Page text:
Agatha Christie’s famous 1939 detective novel And Then There Were None was adapted by the author as a play in 1943, and has scored a number of records over the years.
It’s her most published work, notching up more than 100 million books sales, thereby become one of the best-sellers of all time.
Christie’s 66 detective novels were written over a 50-year timescale, and are thought to have outsold all other writers bar Shakespeare and The Bible.
So the final-year Drama students at the University of Cumbria had a real challenge tackling such a momentous work.
They did the play more than justice, and delivered a suspenseful evening with panache, pace and professionalism.
There was hardly a word, gesture, item of costume or stage furniture out of place; the overall production was much more than the sum of its parts; every possible box was ticked – and an extra one for that sparkle of exhilaration one doesn’t often get in the theatre.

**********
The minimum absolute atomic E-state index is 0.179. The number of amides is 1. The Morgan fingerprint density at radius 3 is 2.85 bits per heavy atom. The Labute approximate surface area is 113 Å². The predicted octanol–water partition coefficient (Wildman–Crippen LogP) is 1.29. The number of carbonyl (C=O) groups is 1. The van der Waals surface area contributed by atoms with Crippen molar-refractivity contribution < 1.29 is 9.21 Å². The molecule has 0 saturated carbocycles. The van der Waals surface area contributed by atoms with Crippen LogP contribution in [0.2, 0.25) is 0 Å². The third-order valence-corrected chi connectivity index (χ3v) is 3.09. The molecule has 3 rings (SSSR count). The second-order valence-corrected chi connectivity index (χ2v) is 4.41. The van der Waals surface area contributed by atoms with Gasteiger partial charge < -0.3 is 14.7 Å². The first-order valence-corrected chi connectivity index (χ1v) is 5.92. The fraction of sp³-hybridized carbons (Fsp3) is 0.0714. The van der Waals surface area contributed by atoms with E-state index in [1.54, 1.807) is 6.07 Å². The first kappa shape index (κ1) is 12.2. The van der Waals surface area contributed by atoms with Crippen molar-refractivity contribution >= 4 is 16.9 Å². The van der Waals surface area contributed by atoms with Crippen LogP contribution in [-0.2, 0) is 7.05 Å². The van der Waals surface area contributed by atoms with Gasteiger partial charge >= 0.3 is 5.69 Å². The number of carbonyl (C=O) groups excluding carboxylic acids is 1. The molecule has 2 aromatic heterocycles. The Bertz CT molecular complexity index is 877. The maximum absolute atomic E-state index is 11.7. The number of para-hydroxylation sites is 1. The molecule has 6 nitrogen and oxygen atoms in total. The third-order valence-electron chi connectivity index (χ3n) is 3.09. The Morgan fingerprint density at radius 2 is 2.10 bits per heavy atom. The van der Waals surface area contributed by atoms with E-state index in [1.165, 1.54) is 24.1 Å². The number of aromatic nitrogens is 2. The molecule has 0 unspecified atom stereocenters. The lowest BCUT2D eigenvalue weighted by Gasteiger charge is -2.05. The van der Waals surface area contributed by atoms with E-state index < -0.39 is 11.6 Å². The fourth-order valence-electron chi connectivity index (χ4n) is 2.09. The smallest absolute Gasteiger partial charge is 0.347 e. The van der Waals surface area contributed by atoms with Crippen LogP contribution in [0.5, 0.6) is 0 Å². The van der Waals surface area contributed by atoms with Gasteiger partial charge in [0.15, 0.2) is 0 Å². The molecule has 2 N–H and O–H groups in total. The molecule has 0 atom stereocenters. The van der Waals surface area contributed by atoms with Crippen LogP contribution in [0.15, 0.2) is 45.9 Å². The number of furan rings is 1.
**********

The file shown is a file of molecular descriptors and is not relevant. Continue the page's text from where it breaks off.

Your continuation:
Directed by Imogen Turner, the cast of eleven made fine use of the Duke’s Round auditorium, a playing technique that demands special skills.
Diction was near-perfect (it’s not often I can say that) and blocking and movement finely placed.
Matthew Thomas co-ordinated a convincing, conducive period set, and Jessica Orr’s lighting and Martin Wigham’s sound also contributed well to the tense, nicely-paced dramatic atmosphere. Of the cast, Alisha Mckenzie’s fine portrayal of the dour Scottish frump Emily Brent, Thomas Cunningham’s scarily powerful neurotic Dr Armstrong and the magisterial David Champion as the judge, Sir Sir Lawrence Wargrave stood out.
That is not to denigrate the ensemble contributions from the whole cast, whose characters were equally distinctively delineated and nuanced.
I have seen many professional and other students shows that cannot hold even a flickering candle to an achievement such as this.